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Eat To Live, Don’t Live To Eat Childhood Obesity On The Rise, Parents Must Intervene
GREENEVILLE, TN – As a chubby child and later as a heavy teen, Tim Fuller experienced first hand the difficulties of being overweight.

   He vividly recalls the hurtful comments tossed his way.

   “I can remember going to a baseball game and hitting a home run, and when I made it to home, this guy said I looked like a fat tornado going around the bases,” Fuller said. “There is a lot of stigma involved.”

   At 14, although thinner, he remained on the upper end of the weight charts for his height. “At this point, I developed an injury to my growth plate on my hip, and I believe my weight influenced that,” Fuller said. “I wasn’t ‘fat’ at the time, but I was still heavy for my age.”

   A few years later, Fuller joined the Army. “It really helped me keep my weight under control,” he said.

   Since then, Fuller has developed healthy eating habits and a regular exercise program, keeping his weight in the normal range. “I grew up in an environment where we all overate,” he recalled. “My parents were obese, my brother. Overeating was just part of my life, growing up.”

   Now, as a pediatric physician, Fuller is eager to help prevent childhood obesity. Fuller, a physician with the Medical Group of Greeneville Children’s Center, gave a PowerPoint presentation on the topic Wednesday as part of the monthly “Time Out For Your Health” lecture-luncheon series at Takoma Adventist Hospital.

   “Childhood obesity is like being chained, being restricted, being in bondage,” he told the crowd at the Everett and Carolyn Coolidge Volunteer Conference Center

   Childhood obesity is the leading cause of pediatric hypertension and is associated with Type II diabetes, arthritis, snoring, sleep apnea, and gallstones. It also increases the risk of coronary heart disease, and causes stress on weight-bearing joints, Fuller noted.

   “Studies have shown that children and adolescents who are severely obese have lower health-related quality of life than their healthy peers, and they have a similar quality of life as those diagnosed with cancer,” Fuller said. “That means that obese children have a similar self-image to those with a terminal disease.”

   The father of three children, Fuller advocates a healthy lifestyle for the entire family. “You have to teach them by example,” he said. “Kids will always make the wrong choice when it comes to eating healthy. They’ll choose sweets over healthier alternatives because it tastes better.”

   Fuller also offered these recommendations for developing a healthy lifestyle for your child:

   ·   Choose fruits and vegetables over chips, candy, crackers and cookies. “It is all making wise choices,” Fuller said.

   ·   Limit dairy consumption to only two servings a day. This includes sources such as milk, yogurt and cheese.

   ·    Drink water instead of juice and soft drinks. “In East Tennessee, did you know that water doesn’t exist,” he joked, noting that few people seem to drink it. “Sodas add empty calories, are more expensive than water, rot your teeth, and have been linked with hypertension.”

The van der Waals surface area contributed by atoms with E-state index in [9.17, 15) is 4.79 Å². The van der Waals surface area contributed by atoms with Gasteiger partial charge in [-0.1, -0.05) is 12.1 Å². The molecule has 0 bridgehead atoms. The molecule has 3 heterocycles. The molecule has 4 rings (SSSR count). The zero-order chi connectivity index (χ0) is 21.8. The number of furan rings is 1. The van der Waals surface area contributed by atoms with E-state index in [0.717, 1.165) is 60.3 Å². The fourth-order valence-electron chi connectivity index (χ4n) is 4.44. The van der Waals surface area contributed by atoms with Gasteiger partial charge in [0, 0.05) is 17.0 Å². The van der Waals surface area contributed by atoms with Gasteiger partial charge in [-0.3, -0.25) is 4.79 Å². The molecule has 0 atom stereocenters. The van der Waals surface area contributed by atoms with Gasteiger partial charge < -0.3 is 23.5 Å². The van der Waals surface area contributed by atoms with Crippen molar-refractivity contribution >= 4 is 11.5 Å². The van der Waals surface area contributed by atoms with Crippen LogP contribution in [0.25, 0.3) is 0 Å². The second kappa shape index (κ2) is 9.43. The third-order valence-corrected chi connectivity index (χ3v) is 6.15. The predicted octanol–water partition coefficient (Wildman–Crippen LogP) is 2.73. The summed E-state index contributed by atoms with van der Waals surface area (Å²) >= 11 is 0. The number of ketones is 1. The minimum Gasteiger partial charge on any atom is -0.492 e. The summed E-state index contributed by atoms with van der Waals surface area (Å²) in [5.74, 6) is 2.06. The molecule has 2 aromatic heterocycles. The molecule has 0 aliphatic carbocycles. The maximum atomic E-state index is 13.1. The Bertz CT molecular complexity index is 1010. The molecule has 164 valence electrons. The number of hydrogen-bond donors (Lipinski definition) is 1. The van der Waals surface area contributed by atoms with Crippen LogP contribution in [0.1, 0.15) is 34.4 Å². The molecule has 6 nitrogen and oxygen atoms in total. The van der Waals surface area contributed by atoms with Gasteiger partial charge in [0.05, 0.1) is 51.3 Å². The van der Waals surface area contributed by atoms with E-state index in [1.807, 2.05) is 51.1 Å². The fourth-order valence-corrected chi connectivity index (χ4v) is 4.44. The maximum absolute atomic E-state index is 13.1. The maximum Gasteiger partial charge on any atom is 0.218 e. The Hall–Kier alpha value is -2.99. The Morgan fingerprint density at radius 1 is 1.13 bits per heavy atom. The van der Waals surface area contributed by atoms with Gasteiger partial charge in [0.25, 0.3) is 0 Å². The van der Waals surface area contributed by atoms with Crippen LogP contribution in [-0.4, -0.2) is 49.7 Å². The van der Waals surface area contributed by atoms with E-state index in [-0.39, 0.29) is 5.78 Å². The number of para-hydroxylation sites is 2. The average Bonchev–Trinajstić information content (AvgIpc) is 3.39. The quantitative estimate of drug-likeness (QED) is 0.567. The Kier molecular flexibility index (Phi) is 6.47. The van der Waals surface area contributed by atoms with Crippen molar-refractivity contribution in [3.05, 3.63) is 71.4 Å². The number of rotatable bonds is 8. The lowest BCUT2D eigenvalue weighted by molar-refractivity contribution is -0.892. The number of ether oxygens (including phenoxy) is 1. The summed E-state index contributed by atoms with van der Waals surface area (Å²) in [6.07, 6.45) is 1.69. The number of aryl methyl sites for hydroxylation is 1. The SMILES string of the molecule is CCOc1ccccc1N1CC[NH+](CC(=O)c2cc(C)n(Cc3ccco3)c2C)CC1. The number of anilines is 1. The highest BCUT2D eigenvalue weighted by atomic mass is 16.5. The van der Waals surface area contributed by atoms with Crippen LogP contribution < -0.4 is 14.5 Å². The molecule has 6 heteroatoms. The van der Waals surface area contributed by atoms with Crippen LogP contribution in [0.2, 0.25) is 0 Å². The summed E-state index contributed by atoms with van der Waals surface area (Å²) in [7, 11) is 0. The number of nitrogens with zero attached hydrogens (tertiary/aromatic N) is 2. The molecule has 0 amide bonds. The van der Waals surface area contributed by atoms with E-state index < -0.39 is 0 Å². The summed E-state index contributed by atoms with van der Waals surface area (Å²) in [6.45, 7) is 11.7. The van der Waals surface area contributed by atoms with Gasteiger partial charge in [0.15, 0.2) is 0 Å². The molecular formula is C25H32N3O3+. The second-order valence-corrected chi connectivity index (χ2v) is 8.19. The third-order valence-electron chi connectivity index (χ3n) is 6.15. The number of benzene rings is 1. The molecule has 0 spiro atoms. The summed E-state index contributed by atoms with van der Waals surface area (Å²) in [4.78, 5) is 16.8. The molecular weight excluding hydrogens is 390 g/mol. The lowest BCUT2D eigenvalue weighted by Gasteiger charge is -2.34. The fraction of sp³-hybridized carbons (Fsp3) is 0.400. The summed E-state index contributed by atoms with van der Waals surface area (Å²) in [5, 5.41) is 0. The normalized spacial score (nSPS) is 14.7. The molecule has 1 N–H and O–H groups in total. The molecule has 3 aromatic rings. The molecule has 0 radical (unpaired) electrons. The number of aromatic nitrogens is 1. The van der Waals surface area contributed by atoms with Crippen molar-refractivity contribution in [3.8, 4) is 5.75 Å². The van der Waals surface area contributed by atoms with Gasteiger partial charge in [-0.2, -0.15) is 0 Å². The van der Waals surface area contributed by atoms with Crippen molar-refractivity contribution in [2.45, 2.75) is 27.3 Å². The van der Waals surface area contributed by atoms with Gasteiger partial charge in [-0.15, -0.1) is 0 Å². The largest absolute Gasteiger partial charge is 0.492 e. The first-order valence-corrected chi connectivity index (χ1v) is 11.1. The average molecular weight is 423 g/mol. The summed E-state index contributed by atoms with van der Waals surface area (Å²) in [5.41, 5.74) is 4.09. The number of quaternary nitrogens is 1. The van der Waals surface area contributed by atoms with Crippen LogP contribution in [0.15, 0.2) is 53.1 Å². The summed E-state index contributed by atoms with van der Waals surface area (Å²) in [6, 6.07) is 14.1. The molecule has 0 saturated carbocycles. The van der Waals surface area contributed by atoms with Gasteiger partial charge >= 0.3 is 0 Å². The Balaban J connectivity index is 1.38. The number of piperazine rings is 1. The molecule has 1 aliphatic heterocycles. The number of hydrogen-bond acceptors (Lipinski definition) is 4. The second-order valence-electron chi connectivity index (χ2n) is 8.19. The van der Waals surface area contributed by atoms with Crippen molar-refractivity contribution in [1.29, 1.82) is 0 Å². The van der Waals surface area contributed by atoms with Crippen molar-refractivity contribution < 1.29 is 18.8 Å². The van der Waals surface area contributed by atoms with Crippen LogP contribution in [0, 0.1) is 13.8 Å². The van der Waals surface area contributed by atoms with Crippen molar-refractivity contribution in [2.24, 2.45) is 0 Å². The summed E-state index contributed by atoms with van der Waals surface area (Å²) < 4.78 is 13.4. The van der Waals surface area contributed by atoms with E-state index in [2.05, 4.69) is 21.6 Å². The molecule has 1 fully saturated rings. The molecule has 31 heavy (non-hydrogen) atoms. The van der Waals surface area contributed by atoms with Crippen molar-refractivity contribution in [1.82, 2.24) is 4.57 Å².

·   Any dietary changes should be embraced by the entire family, not just the overweight child. “The same thing for exercise,” he said. “If you’re sitting on the couch watching TV and telling your child to go outside and exercise, why would he? You need to get the entire family involved.”

   Fuller recommends that children exercise for an hour a day, every day. “And I mean aerobic exercise – that involves running or jumping,” he said.

   Soccer and basketball are ideal sports for children. “And if you have an overweight child, don’t let them be the goalie in soccer,” Fuller noted. “They need to be out there running.”

   Another fun alternative is to play a new video game called “Dance Dance Revolution” – or “DDR” -- which has players dancing vigorously on a 3-foot square platform. “This is sweeping the nation,” Fuller said. “It has kids dancing in front of the TV for hours.”

   ·  Limit TV, video games and Internet surfing.  “Limit TV to 1-2 hours a day,” Fuller said. “Don’t let them eat in front of the TV, and don’t use a remote to watch TV. Get up between commercials if you want to change the channel.”

   ·  Don’t allow a TV, VCR or video games in a child’s room. “It’s a bad idea all the way around,” Fuller said. “There’s no good reason for them to have it. They’ll stay up late; you won’t know what they’re watching. It also keeps them from playing outside.”

   ·   Watch hidden calories from sports drinks. “Sports drinks are not healthy for you,” Fuller noted. “Unless you’re an athlete, and 99 percent of us aren’t, you don’t need them. A Big Mac has the same calories as a Gatorade. Sports drinks are meant for sports. Don’t drink them unless you are exercising enough to need them.”

   ·    Do not use food as a reward. “How often do people offer ice cream, pizza or Happy Meals as a treat,” he asked. “Kids who see food as a reward will always see food as a reward, even as adults.”

   ·    Parents should be role models for healthy habits. “Make good habits a family tradition,” Fuller said. “Eat healthy foods with your child and exercise together.”

   ·   Don’t find excuses to avoid exercise. “Have an alternative plan for exercise, despite the weather or time of day,” he said. “How often have you heard people say, ‘It’s too hot’ or ‘It’s too cold’ or ‘The pollen’s up’ or ‘I’ll start it when the time changes.’ You can always find an excuse.”

   For more information, please call the Children’s Center at 428 E. Vann Road, Greeneville, at 636-2393. Fuller is available for dietary consultations for children and adolescents. His office hours are Monday-Thursday, 9 a.m.-5 p.m., and Friday 9 a.m.-noon.

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